946. Long-Term Outcomes of Group B Streptococcal (GBS) Meningitis
Session: Poster Abstract Session: Central Nervous System Infections in Children
Saturday, October 22, 2011
Room: Poster Hall B1
Handouts
  • GBS IDSA poster FINAL.pdf (170.6 kB)
  • Background: 

    Despite use of intrapartum prophylaxis, group B Streptococcus remains the leading cause of meningitis in young infants. Since contemporary long-term outcomes of GBS meningitis are unknown, we sought to assess them and to define features associated with the outcomes.

    Methods:

    Term or near-term infants diagnosed from 1998-2006 with GBS meningitis (positive cerebrospinal fluid [CSF] culture or pleocytosis with positive blood culture) at Texas Children's Hospital (Houston) or Monroe Carell Jr. Children's Hospital (Nashville) participated in an evaluation including physical and neurologic exams, hearing and vision screens, and psychometric testing. Severe impairment physically, neurologically or developmentally (Mullen or WIAT II standard scores >2 SD below means) and mild-to-moderate impairment (scores 1-2 SD below means) were identified.

    Results:

    90 infants with GBS meningitis were identified. 10 died, 5 acutely (5.5%) and 5 at 6 months to 3 years of age. 43 of 80 survivors (54%) were able to be contacted and consented to evaluation (mean age 6.8 range 3-12 years).  Presenting features, laboratory parameters and neurologic status at discharge did not differ for those evaluated and not evaluated. A majority of children (51% n=22) were normal, 13 (30%) had mild-to-moderate impairment, and 8 of 43 (19%) had severe impairment. Severe sequelae included global delay (8), vision loss (4), deafness (4), cerebral palsy (5) and persistent seizures (4). Features at admission associated with death or severe impairment included lethargy (p=0.004), respiratory distress (p=0.002), coma/semicoma (p=0.021), seizures (p=0.013), bulging fontanel (p=0.021), leukopenia (p=0.043), acidosis (p=0.024), CSF protein >300 mg/dL (p=0.003), CSF glucose <20 mg/dL (p=0.029) and need for ventilator or pressor support (p<0.001).  Features at discharge associated with death or severe impairment included failed hearing screen (p=0.003), abnormal neurological exam (p<0.001) or abnormal end of therapy brain imaging (p=0.014).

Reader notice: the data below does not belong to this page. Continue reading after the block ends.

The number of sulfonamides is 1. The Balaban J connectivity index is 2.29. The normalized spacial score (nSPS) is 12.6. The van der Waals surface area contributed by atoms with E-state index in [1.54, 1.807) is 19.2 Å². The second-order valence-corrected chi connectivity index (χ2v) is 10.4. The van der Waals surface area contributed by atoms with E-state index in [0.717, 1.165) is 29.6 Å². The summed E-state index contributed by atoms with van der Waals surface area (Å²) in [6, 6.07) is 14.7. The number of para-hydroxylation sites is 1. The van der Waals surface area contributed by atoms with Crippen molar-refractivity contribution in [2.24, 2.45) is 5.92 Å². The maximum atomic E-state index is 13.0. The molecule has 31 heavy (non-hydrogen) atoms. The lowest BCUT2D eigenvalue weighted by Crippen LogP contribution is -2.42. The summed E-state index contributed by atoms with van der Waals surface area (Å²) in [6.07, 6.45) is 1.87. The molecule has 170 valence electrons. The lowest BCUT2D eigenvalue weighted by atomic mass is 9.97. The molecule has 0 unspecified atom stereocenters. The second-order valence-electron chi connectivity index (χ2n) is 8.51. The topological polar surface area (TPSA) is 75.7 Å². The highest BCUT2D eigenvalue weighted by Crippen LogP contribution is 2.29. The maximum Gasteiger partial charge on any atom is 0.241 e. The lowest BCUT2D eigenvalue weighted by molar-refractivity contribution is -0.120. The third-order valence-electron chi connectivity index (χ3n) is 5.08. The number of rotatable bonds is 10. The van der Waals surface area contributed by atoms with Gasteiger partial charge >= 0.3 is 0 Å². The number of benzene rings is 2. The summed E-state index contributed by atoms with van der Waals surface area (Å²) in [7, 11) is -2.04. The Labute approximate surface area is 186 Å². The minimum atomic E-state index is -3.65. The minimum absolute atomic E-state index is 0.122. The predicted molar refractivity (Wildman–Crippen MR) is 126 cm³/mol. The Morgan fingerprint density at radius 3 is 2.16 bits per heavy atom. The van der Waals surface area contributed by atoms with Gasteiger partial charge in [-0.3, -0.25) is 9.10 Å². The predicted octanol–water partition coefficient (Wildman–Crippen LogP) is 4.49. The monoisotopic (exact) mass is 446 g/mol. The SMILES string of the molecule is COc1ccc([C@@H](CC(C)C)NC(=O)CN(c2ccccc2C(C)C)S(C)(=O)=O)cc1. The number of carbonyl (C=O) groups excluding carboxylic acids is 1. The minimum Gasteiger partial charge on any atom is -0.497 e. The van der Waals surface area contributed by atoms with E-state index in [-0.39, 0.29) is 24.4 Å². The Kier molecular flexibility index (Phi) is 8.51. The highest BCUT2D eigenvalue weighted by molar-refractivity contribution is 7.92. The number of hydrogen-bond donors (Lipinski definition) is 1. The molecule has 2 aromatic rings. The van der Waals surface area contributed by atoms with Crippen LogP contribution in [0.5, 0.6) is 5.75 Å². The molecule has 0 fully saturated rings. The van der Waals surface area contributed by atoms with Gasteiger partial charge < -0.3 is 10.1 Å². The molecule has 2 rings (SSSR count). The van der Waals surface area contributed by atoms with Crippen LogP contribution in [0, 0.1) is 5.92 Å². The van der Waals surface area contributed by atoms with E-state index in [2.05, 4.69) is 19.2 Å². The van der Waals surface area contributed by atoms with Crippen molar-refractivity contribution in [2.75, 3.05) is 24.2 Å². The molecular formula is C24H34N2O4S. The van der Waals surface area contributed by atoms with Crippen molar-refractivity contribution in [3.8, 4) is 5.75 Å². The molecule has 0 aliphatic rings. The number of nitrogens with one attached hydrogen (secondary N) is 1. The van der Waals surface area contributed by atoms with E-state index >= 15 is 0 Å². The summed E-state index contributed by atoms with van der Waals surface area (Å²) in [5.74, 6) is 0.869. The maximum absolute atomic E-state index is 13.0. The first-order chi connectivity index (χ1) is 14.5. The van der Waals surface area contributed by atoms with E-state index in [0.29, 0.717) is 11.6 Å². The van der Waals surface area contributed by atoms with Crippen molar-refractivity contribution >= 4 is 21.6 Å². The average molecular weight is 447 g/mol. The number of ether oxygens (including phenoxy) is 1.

Conclusion: 

    In the era of intrapartum GBS prophylaxis, survivors of GBS meningitis continue to have substantial long-term morbidity. These outcomes highlight the need for prevention strategies, such as maternal immunization.


    Subject Category: P. Pediatric and perinatal infections

    Romina Libster, MD1, Morven Edwards, MD, FIDSA2, Fatma Levent, MD3, Prachi Shah, MD4, Marcia A. Rench, BSN2, Carol J. Baker, MD2, Timothy Cooper, Psy.D1, Robert Sparks, LPN1 and Kathryn Edwards, MD, FIDSA1, (1)Vanderbilt University, Nashville, TN, (2)Baylor College of Medicine, Houston, TX, (3)Texas Tech University Health Sciences Center, Lubbock, TX, (4)University of Michigan, Ann Arbor, MI

    Disclosures:

    R. Libster, None

    M. Edwards, Novartis Vaccines & Diagnostics: Consultant, Consulting fee

    F. Levent, None

    P. Shah, None

    M. A. Rench, None

    C. J. Baker, None

    T. Cooper, None

    R. Sparks, None

    K. Edwards, None

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